From today’s BBC article “Sephardic Jews invited back to Spain after 500 years:”
More than 500 years ago, tens of thousands of Jews fled Spain because of persecution. Now their descendants are being invited to return. Before the infamous Spanish Inquisition of the 15th Century, some 300,000 Jews lived in Spain. It was one of the largest communities of Jews in the world. Today, there are about 40,000 or 50,000 - but that number could be about to swell dramatically. In November, Spain's justice minister Alberto Ruiz-Gallardon announced a plan to give descendants of Spain's original Jewish community - known as Sephardic Jews - a fast-track to a Spanish passport and Spanish citizenship.
What was it like to be Jewish during the Spanish Inquisition? To place yourself in the moment, read Noah Gordon’s novel The Last Jew:
In the year 1492, the Inquisition has all of Spain in its grip. After centuries of pogrom-like riots encouraged by the Church, the Jews - who have been an important part of Spanish life since the days of the Romans - are expelled from the country by royal edict...some perish even before they can escape from Spain. Yonah Toledano, the 15-year-old son of a celebrated Spanish silversmith, has seen his father and brother die during these terrible days... Yonah begins a meandering journey, a young fugitive zigzagging across the vastness of Spain...in a time and land where danger from the Inquisition is everywhere...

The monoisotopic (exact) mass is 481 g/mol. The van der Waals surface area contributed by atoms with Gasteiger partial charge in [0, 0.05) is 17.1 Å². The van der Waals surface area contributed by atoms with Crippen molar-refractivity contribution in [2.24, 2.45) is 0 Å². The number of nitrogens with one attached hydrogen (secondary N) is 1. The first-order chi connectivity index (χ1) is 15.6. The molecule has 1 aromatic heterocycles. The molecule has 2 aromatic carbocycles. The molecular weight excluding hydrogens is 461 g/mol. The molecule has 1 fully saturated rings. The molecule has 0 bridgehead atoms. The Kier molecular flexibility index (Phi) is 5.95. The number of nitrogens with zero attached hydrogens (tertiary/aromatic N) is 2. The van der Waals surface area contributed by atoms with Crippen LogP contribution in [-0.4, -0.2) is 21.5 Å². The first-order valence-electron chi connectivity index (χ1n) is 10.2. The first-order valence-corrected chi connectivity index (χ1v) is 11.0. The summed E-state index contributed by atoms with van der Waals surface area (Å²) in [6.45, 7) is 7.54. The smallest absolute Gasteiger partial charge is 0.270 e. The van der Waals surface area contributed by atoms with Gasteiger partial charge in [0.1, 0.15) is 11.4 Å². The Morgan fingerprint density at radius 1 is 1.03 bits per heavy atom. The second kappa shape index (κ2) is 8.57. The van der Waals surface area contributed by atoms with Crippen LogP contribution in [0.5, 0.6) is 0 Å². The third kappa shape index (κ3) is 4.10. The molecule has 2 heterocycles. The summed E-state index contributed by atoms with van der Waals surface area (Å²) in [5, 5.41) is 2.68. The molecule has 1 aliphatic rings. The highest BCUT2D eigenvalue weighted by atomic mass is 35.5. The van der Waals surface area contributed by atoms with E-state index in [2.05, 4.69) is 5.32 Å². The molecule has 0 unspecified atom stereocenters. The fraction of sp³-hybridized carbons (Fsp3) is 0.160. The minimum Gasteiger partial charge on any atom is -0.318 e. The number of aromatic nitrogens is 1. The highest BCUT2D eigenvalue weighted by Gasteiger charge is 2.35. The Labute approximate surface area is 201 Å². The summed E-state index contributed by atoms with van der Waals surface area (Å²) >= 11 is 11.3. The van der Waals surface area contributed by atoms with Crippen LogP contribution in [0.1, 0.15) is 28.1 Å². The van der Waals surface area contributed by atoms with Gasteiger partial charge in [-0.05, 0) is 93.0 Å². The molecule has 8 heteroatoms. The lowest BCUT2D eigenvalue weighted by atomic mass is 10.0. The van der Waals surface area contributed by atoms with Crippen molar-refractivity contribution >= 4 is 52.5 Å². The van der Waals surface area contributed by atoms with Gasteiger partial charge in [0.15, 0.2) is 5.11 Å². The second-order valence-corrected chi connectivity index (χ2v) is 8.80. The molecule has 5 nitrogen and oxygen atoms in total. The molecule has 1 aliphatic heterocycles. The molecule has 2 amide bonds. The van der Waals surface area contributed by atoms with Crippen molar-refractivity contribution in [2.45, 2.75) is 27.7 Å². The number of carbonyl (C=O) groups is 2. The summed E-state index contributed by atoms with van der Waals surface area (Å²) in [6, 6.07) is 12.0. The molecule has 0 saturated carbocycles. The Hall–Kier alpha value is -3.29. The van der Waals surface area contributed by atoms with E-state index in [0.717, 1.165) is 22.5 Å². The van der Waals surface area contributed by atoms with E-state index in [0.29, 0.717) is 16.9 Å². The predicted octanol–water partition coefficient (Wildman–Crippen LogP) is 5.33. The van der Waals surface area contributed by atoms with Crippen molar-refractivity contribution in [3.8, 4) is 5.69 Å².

If the Inquisition interests you, you might also like:
- By Fire, By Water by Mitchell James Kaplan (“Luis de Santángel, chancellor to the court and longtime friend of the lusty King Ferdinand, has had enough of the Spanish Inquisition…[b]ut he is from a family of conversos, and his Jewish heritage makes him an easy target…”) and
- Incantation by Alice Hoffman (“Growing up in Spain around 1500 in the village where her family has lived for 500 years, Estrella, 16, knows that there are secrets in her home. As books are burned in the streets, and Jews from the nearby ghetto are murdered, she confronts the reality that she is a Marrano, part of a community of underground Jews…”).
*Note: some people find the term "Jew" pejorative (as opposed to, say, "Jewish person"). I just want to make it clear that I don't use the term pejoratively and don't intend for it to be misinterpreted that way.